Since her first visit, the Queen has made 170 official visits to Commonwealth countries-they still make up a third of her foreign travels. During that time, she meticulously crafted the image of a world leader in her own costume. Politics is important, but clothes are also important. The young Queen dazzled the world with satin, embellished with beadwork, embellished with priceless jewels, using her wardrobe to convey to the world information about status, power and her unique historical status.

She wore fairytale ball gowns from a young age, going through the fine tailoring of the 1960s, into the soft lines of the 1970s, and then gradually becoming the present incarnation, becoming a fashionable high-class stateswoman whose style was admired by the younger generation(model Agyness Deyn quotes her as a fashion icon). In the summer of 2009, 28 major long evening dresses (as well as jewelry and bonnets) in the Queen’s costume archive were on display at Buckingham Palace as part of the “Queen and Commonwealth: royal tour”, an exhibition commemorating the 60th anniversary of the founding of the Commonwealth.

It provides a fascinating insight into how clothes have been used for the past fifty years to convey information about royal power and to make petite women look stylish and comfortable on a 15-hour workday.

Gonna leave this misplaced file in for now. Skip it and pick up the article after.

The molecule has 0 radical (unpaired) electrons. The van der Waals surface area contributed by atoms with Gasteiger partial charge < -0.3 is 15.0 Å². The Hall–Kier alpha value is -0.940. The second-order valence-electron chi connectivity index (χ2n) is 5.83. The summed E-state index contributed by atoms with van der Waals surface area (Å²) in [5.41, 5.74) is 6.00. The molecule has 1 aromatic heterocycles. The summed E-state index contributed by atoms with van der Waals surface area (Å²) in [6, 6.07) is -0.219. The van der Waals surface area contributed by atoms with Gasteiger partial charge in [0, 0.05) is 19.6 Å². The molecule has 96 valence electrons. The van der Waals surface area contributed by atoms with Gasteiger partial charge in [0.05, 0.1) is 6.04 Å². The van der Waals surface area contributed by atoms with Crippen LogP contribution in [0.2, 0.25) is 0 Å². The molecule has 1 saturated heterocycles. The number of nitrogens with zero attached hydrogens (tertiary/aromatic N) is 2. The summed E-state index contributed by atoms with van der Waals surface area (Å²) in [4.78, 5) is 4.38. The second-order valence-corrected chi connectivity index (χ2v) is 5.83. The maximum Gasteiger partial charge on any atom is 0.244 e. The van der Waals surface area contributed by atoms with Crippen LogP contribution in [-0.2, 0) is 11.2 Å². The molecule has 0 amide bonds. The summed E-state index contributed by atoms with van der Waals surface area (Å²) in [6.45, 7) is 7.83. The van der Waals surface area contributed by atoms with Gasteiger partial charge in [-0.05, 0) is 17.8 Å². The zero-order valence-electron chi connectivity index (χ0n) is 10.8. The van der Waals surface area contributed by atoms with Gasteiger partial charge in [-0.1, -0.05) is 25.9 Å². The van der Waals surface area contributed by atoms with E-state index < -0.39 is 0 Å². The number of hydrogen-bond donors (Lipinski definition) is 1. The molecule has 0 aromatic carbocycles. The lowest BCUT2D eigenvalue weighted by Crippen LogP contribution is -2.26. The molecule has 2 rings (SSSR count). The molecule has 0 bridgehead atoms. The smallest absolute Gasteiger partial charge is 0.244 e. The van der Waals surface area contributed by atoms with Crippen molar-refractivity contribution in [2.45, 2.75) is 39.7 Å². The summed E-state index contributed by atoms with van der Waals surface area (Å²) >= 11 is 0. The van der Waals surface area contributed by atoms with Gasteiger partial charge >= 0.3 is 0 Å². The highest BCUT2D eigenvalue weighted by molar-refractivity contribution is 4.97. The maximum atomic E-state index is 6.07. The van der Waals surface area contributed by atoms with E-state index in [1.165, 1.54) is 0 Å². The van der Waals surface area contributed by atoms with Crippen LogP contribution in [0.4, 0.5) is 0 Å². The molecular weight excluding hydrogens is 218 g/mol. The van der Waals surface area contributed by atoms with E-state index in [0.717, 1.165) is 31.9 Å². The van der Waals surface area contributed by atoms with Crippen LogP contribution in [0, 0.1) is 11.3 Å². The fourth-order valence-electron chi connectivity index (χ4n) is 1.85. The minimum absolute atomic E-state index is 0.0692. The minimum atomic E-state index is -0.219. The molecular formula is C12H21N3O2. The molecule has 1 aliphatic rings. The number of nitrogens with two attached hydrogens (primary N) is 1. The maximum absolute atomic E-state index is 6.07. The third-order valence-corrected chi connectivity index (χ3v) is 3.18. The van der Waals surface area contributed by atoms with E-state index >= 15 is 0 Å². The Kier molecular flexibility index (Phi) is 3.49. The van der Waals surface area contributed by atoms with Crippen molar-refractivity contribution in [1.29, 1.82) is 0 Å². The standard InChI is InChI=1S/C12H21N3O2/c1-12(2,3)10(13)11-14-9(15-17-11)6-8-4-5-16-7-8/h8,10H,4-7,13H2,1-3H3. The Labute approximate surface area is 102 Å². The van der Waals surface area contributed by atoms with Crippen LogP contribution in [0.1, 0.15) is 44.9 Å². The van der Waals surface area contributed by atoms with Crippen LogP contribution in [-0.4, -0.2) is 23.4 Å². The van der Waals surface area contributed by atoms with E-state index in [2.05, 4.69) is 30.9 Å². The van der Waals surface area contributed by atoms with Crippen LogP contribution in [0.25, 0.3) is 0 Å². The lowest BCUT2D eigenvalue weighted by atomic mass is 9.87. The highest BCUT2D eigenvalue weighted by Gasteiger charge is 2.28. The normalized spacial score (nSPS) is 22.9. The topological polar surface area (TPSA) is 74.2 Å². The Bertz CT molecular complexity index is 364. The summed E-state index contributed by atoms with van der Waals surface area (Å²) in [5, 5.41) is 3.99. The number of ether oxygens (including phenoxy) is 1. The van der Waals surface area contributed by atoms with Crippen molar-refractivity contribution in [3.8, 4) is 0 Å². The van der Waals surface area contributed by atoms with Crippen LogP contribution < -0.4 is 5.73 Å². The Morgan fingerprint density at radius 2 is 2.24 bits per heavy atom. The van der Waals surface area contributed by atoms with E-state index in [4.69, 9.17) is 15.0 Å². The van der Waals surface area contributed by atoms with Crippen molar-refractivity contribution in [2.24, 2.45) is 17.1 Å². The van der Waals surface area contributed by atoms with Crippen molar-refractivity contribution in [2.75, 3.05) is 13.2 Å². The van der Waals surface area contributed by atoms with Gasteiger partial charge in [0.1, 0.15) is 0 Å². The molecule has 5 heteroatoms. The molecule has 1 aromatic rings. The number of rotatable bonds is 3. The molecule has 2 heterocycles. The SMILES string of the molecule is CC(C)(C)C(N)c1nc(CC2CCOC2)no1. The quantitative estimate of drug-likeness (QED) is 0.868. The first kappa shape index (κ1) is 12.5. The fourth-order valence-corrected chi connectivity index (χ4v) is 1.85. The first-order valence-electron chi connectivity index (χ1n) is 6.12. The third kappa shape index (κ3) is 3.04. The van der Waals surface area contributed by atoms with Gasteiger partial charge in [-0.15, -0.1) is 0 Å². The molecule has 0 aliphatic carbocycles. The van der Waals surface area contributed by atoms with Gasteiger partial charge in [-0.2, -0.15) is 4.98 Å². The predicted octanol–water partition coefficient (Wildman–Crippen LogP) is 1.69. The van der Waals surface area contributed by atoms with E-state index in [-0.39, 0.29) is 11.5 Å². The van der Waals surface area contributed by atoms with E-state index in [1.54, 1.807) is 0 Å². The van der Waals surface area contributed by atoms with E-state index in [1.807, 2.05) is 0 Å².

Today, the 93-year-old queen’s parade has declined. Of course, it’s unthinkable to start that six-month trip to kick-start your own reign. And, no doubt, her dress will be as always. The result is stylish dresses without grandiose, visible but never shocked.

They respect, elegance and most importantly knowledgeable. Most importantly, these dresses are as hard as the women who wear them.

Queen Elizabeth II Doesn’t Wear The Same Outfit Twice

It is known that Queen Elizabeth II is one of the most fashionable members of the royal family. She always matches each dress perfectly with bright neon colors with hats and umbrellas. But since she has been around for a long time in public, and every royal party and engagement has been photographed, many of the people she attends are wondering if she has ever worn the same dress twice.

This is the answer to whether Queen Ma wears the same dress more than once and her genuine attitude to all old clothes.

It is not unheard of for a member of the royal family to wear the same dress many times.

In terms of the Queen’s daughter, Princess Anne has such a bride as Prince Harry, Meghan Markle. And, do not forget that Kate Middleton, the wife of Prince William, can recycle many of her clothes.

The Duchess of Cambridge has more photos than any other royal collection costume she used to wear. Whether it’s pants, a suit with an old suit or a blazer, Middleton proves that she will never wear the same outfit again on many different occasions.

But what about her grandmother? Did Queen Elizabeth II ever wear the same clothes in public?

The Queen wears the same clothes more than once, but she always does. It’s like she’s visiting Malta at the Eden Foundation in Zetjun and wearing the same pink light blue coat and matching dress during the Ladies Day at Royal Ascot in 2008.

The Lalamira noted that precautions had been taken to ensure that the Queen’s Ma did not wear clothes repeatedly. In fact, her dress team will record every piece of clothing she wears and avoids repetition on any given day.

In short, the royal dresses in the Queen’s wardrobe are endless, such as formal dresses, evening dresses and so on,  in addition, it is a habit that she doesn’t wear the same dress twice, many of them as the collection of the exhibition.